PERSEVERANCE OF THE SAINTS IS NOT ABOUT GOOD WORKS…not really.
So, as I re-frame the blog to focus on ALL THINGS FAITH AND WORKS, I keep running into a misunderstanding about The Perseverance of the Saints. There is a basic misunderstanding being perpetuated by a number of Free Grace advocates. Here’s a response I recently posted on this question:
The Quote: So, we have not touched the doctrine of the Perseverance of the Saints and it’s compatibility with the doctrine of eternal security. These are not the same thing, though some would say that they are. Any thoughts?
…very important question. And, I guess I may have to push back here…Perseverance of the Saints IS the Doctrine of Eternal Security.
There has been a move among some Free Grace thinkers to buy into what I think is some Hyper-Calvinists’ rhetoric that perseverance is about perseverance in doing good works.
This is clearly not the heart of this point in TULIP. If one reads DORT he will see that works are mentioned to prove eternal security (but eternal security is point) If one looks at the articles and history of the discussion he will see the prominent issue is always about “falling from grace.”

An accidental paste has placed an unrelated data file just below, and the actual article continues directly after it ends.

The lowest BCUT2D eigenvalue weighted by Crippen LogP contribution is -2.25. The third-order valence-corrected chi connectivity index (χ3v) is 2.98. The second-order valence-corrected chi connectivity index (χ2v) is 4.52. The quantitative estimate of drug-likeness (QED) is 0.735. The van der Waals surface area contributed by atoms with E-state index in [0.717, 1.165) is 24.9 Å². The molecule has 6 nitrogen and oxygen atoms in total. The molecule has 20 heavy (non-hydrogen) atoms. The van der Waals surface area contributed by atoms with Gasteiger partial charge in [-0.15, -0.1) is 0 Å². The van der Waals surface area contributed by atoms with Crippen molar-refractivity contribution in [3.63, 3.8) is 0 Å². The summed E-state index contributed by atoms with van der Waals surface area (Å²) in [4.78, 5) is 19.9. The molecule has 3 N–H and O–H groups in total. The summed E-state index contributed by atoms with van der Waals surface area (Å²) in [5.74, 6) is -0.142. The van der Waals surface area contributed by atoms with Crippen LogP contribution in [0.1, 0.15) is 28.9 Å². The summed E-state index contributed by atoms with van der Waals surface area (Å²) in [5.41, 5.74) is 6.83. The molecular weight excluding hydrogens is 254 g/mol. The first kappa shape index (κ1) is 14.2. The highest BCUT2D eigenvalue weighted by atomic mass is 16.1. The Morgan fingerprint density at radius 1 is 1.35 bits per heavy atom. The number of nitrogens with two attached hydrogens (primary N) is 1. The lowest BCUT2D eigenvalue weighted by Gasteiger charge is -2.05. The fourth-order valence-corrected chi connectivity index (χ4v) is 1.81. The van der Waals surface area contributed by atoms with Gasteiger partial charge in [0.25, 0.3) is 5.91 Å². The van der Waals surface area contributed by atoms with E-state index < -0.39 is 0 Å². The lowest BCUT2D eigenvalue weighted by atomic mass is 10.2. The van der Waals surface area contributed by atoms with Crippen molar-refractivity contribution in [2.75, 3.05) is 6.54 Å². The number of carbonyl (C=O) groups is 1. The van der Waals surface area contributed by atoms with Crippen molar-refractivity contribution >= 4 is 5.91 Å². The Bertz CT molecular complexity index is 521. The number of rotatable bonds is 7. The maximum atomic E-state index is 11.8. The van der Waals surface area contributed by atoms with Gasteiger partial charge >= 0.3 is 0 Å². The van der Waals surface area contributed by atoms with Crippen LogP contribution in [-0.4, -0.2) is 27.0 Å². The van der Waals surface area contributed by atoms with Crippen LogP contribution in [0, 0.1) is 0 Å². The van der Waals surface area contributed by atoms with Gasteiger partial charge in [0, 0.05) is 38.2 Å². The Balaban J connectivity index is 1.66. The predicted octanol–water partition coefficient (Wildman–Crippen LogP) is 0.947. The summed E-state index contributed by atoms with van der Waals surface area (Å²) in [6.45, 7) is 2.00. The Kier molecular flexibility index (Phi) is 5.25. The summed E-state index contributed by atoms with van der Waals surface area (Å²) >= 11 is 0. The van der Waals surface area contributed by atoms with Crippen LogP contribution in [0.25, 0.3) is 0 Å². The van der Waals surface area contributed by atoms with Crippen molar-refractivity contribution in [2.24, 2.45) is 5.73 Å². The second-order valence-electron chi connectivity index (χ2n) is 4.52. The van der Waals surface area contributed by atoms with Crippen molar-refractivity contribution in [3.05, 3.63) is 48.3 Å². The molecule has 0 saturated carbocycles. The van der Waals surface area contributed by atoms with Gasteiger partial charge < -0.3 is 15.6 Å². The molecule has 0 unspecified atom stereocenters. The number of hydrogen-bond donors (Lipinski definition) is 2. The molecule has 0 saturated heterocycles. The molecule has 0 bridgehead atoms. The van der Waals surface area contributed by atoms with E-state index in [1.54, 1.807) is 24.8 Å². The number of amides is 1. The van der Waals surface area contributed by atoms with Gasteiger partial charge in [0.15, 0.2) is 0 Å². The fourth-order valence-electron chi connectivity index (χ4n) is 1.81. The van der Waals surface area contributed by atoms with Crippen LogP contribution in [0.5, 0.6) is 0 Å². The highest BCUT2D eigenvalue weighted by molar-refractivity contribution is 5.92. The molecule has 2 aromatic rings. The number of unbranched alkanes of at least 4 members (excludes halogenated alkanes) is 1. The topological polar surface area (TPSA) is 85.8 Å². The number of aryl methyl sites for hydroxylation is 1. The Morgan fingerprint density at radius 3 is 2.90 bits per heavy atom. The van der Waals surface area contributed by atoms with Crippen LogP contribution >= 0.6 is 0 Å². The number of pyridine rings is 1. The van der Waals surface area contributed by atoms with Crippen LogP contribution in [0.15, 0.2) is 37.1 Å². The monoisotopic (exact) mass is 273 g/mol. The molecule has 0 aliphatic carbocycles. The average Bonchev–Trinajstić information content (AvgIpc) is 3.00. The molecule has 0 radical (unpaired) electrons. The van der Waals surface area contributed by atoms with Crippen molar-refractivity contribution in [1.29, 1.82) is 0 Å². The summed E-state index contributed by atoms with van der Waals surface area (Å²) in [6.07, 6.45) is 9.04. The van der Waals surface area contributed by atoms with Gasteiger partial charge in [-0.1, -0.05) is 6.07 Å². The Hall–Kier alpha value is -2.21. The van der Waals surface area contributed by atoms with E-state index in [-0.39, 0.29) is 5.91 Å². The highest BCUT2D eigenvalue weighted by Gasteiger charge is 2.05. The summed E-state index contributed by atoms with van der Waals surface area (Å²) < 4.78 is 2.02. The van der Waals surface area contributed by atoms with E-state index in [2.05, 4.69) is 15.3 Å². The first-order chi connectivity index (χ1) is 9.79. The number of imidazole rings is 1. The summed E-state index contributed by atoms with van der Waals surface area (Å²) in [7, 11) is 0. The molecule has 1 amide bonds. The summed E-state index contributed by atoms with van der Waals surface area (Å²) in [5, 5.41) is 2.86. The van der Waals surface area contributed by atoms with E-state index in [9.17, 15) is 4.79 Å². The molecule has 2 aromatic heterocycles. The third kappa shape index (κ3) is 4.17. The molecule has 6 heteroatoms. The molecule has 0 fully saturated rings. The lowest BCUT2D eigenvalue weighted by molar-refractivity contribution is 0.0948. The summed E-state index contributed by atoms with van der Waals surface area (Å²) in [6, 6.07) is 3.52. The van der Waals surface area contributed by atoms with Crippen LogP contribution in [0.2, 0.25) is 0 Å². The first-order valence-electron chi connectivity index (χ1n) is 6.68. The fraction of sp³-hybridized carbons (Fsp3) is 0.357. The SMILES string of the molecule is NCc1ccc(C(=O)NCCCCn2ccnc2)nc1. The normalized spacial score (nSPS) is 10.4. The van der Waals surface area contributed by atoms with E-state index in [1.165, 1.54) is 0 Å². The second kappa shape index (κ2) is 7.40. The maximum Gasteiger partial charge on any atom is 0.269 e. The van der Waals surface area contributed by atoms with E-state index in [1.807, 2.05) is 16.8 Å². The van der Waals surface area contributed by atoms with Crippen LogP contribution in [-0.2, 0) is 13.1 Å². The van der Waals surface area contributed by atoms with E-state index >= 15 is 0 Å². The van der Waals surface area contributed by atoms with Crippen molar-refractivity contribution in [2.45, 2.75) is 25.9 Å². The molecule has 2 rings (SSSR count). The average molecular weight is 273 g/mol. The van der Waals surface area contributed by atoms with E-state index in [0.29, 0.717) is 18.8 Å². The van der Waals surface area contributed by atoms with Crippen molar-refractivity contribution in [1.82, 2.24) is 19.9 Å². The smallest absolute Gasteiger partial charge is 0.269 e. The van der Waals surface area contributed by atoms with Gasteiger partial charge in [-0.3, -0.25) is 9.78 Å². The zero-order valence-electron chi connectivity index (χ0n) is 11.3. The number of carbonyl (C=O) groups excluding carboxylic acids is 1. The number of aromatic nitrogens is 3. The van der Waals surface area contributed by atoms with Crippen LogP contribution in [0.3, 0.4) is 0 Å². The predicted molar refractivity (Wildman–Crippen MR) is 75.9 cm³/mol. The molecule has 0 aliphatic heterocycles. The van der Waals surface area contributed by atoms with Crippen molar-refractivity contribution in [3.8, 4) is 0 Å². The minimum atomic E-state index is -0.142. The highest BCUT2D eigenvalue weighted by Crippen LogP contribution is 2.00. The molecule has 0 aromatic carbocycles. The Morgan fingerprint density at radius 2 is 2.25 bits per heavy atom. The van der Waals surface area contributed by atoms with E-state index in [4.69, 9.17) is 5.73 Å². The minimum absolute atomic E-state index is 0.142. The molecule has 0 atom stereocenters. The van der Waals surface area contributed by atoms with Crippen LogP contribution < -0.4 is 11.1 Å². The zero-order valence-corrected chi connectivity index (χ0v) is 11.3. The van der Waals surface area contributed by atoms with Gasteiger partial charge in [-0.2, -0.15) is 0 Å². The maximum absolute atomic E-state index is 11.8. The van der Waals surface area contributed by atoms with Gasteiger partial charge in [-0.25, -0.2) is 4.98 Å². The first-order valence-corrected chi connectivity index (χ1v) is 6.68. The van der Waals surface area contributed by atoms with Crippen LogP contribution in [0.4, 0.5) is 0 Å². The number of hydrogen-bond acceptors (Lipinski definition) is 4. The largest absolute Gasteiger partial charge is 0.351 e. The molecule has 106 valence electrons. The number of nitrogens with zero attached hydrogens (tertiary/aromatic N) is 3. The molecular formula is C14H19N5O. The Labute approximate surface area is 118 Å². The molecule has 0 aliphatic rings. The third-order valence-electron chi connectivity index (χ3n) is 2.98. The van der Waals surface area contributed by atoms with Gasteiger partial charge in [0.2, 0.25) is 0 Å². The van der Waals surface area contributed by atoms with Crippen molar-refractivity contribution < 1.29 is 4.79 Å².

The Wikipedia article opens with this (for good reason): …as well as the corollary—though distinct—doctrine known as “Once Saved, Always Saved”, is a Calvinist teaching that once persons are truly saved they can never lose their salvation.
Websters gets to it too– Perseverance: to persist in a state, enterprise, or undertaking in spite of counter-influences, opposition, or discouragement
In other words, perseverance is about persisting in the ‘saved’ state until one’s safe arrival in heaven. Works are mentioned as a ‘proof’ of this eternal security the believer has.
Yet, there is an easier way!
All we have to do is look at the Remonstrance (DORT responded to this) or at any rendition of Arminianism’s Points. The issue with the Arminian view is that one can lose his salvation…that one is not eternal secure. If that is the counter-point, then we know the point is that one cannot lose his salvation, is eternally secure.
Now, since it IS the Doctrine of Eternal Security–why the confusion? Well, DORT (and others) surely have ‘persevering in good works” AND/OR ‘persevering in faith (believing)’ as parts of the point. Yes, true. The reason is that these are seen as PROOFS of ones Eternally Secure Standing.
The way I would say it is… perseverance in works and perseverance in faith are both mechanisms Reform thinkers use to prove an individual’s standing as and Eternally Secure, Elect, Child of God.
P.S. To be fair…the writers of the Remonstrance stated they weren’t sure if one could lose his salvation (and hence the affirmation of God’s Perseverance in keeping the elect, elect).
P.P.S. Here is a listing of quotes that show the drift from Perseverance of the Saints meaning essentially Eternal Security…to including the ‘proof’ of works as part of the definition (a truly historically recent emphasis).